This is one I hear a lot about. How do I shoot myself on video? How do I know if it looks right? Or if it sounds right? Well, there are lots of little things that go into doing it right…or doing it wrong. And when the balance tips the wrong way, watch out! Your entire video can flop over of its own weight.

So I made a video that gives you ALL the basics.

I’d love to hear what you think and if it raises any questions. We’ll answer them right here. This blog is all about getting your video questions answered. I’d love to use this video to get us started. Enjoy!

    20 replies to "Video shows you how to shoot…You!"

    • John Haining

      Great video, Steve – you’ve chunked down that setup and made it very accessible. You didn’t end up explaining the manual iris/focus, but turns out that doesn’t matter as my old video camera (Panasonic) can’t do that way. Look forward to future vids. John

    • Seth Kahan

      Great tutorial laying out the basics. Much appreciated!

      • Steven Washer

        A pleasure. Have you noticed that YouTube seems to be giving us much better resolution on the start frames now? That’s a welcome change!

    • Melodie Licht

      Excellent video – I can’t wait to get to the hardware store and setup my viewing area. Thanks so much – at least now I have a place to get started!

    • Jade

      This may be a silly question but what is the bit for an ext mic labelled as on a video camera? I checked the manual on mine and it has the manual iris / focus thing but I couldn’t find reference to anything about sound even though there is quite a few plug holes in it. If it doesn’t have the plug does a wireless mic get you around this? Or am I doomed to poor sound?

      • Steven Washer

        Well, you don’t say what your video camera is, which would have told me conclusively what the answer is to your question, but if your manual doesn’t mention where to plug in your external mic, then this is probably not possible and a wireless mic won’t work either.
        However, you can plug an external mic into an audio recorder and edit the audio and video together to get great sound. But that’s a topic for another day…

    • Adam Laurie

      Great video Steve. Very informative and extremely easy to follow and understand. I love the way you explain all the benefits on top of the features. Good work. I’ll be checking out the rest of the site for sure.

    • Lucien Vaillancourt

      Realy like the way you presented the information Steven. Great job. Looking forward to seeing more. Thank you for doing this!

    • Rusty Eddy

      Wow Steve! Thanks for the great tips, I have not posted any video’s at this point just because they come out so goofy. Now I am not trying to put on a Hollywood production, but I do what it to be professional.

      The tips with lighting and the microphone, eye placement and background are things I had never thought of !


      • admin

        A pleasure, Rusty. Best of luck as you truly get started now!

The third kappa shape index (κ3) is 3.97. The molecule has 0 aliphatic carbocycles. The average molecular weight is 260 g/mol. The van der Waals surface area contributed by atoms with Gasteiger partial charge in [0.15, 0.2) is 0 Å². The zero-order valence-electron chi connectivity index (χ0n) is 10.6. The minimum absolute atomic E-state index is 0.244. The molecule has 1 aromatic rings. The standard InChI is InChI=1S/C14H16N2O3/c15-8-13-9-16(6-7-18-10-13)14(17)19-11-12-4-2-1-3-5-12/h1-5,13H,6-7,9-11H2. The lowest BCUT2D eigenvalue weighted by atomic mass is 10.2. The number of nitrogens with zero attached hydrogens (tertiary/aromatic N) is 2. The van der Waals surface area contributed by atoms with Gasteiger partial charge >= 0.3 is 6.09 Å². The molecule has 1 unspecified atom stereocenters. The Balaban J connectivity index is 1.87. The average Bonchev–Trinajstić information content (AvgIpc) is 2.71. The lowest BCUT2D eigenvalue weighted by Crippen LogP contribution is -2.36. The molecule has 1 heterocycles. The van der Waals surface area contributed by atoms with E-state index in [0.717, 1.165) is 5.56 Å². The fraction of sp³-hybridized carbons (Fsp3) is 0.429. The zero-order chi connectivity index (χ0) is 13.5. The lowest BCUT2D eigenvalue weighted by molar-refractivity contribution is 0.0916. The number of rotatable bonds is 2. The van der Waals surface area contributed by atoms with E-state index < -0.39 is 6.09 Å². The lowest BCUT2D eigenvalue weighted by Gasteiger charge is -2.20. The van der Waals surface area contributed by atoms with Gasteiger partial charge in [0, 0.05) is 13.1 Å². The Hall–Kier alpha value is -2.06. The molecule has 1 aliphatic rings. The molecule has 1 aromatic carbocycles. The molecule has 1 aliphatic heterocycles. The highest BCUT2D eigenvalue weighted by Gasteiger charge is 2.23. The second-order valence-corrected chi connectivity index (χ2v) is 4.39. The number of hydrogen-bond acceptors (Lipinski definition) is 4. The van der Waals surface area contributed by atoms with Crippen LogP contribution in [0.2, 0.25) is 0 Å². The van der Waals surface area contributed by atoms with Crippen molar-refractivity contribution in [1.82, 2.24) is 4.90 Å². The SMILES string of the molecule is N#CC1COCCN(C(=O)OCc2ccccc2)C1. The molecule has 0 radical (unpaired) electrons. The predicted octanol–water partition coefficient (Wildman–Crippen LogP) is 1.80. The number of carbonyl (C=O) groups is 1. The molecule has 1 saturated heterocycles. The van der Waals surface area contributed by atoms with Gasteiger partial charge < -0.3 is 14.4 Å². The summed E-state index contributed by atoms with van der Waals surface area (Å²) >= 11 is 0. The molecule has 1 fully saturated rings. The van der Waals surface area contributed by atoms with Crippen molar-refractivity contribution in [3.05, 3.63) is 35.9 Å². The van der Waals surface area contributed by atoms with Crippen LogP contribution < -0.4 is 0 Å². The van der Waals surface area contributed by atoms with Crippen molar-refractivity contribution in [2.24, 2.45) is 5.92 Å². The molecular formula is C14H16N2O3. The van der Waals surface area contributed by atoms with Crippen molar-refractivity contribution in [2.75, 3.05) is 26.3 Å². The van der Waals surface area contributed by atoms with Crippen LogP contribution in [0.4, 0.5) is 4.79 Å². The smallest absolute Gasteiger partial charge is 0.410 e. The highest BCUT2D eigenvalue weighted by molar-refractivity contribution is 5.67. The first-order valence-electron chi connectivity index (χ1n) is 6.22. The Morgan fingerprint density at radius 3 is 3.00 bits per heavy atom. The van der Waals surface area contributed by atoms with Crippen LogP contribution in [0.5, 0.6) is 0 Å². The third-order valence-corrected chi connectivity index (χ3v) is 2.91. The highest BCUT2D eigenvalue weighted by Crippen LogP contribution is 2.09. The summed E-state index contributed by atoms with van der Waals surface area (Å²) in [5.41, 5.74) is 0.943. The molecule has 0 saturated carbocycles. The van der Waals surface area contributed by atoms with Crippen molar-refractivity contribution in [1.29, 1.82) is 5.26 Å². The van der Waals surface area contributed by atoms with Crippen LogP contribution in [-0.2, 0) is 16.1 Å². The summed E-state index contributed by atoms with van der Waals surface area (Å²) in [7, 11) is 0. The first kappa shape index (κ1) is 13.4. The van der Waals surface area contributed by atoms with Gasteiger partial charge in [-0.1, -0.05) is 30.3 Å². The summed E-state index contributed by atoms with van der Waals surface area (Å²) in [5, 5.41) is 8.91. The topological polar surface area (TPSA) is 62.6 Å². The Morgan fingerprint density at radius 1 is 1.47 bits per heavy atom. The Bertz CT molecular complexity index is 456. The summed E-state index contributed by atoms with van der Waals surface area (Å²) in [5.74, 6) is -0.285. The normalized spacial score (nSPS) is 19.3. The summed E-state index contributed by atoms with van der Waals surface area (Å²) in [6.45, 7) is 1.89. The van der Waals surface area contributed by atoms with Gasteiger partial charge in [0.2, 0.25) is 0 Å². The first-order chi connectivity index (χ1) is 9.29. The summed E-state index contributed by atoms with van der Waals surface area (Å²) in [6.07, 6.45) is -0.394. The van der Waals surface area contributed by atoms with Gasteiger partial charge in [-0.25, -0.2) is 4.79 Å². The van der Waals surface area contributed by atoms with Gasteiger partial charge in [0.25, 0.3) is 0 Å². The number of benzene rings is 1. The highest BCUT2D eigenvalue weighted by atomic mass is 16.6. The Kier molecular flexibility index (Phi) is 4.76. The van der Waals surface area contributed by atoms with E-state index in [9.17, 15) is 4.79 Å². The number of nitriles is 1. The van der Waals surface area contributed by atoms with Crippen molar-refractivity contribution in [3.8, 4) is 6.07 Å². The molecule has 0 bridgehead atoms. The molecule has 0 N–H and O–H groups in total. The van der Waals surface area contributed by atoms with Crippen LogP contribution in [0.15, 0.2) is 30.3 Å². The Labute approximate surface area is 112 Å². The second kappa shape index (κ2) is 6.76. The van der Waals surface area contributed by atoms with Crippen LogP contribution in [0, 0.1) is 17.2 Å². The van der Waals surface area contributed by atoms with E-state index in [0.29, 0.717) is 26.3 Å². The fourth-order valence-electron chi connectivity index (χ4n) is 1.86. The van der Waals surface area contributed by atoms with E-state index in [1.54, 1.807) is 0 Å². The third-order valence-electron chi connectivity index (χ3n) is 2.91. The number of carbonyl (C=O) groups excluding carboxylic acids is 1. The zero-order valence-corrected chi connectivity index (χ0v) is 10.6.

• Kay Wilson

      Thank you so much. I am a beginner and you were so thorough with your explanation that I can hardly wait to get a video camera. I made a short video before but with my regular camera, it has a video section on it. To think I was actually going to use my laptop.

      • Steve

        A pleasure. Thanks for the kind words and good luck!

    • Sergio Felix

      This was a FANTASTIC video Steve.

      Wish I saw this a lot of time sooner but oh well, at least I saw it now, thank you! 😉


      • Admin

        Thanks, Sergio. it’s all a continual learning process, isn’t it?

    • Vickie

      That is one of THE BIGGEST frustrations with shooting video by yourself…to see how you’re framed. I used to just fudge it and hope for the best, reshooting when it was too bad. I LOVE the bag idea. I’ve never seen that before. Kind of a “duh”, huh? It certainly would have helped me way back when.

      What I do now is use an extra lighting stand (it’s actually broken and doesn’t go up and down very easily) and hang a mirror from it. I have a cheapo dime store round mirror that has an adjustable frame and stand attached to it. I put the mirro stand over the light tripod and use the knobs on it to hold it in place. Then the mirror is also adjustable up and down and right and left.

      Here are a couple shots I took of that setup: http://www.vspwebandvideo/wp-content/uploads/2013/01/mirrorstand.jpg and http://www.vspwebandvideo/wp-content/uploads/2013/01/mirrorreflectingLED.jpg.

      You’re a new find for me and I LOVE your site!

    • Jen Jones

      Great tutorial! I have never seen anything done like this before and this was so very helpful! I haven’t shot many videos because it has seemed a monumental task with almost guaranteed poor results. The lighting tip just makes it all seem possible now! Thank you so much!

    • grahame

      Hi Steve

      I do a fair amount of video, using a number of different techniques including whiteboard and green screen. I always find your simple techniques an absolute treat to watch. It removes all the unnecessary techy stuff we often get bogged down with and keeps it nice and easy.


      • Steven Washer

        Thanks, Grahame! That’s high praise coming from a “frequent flyer” like you!

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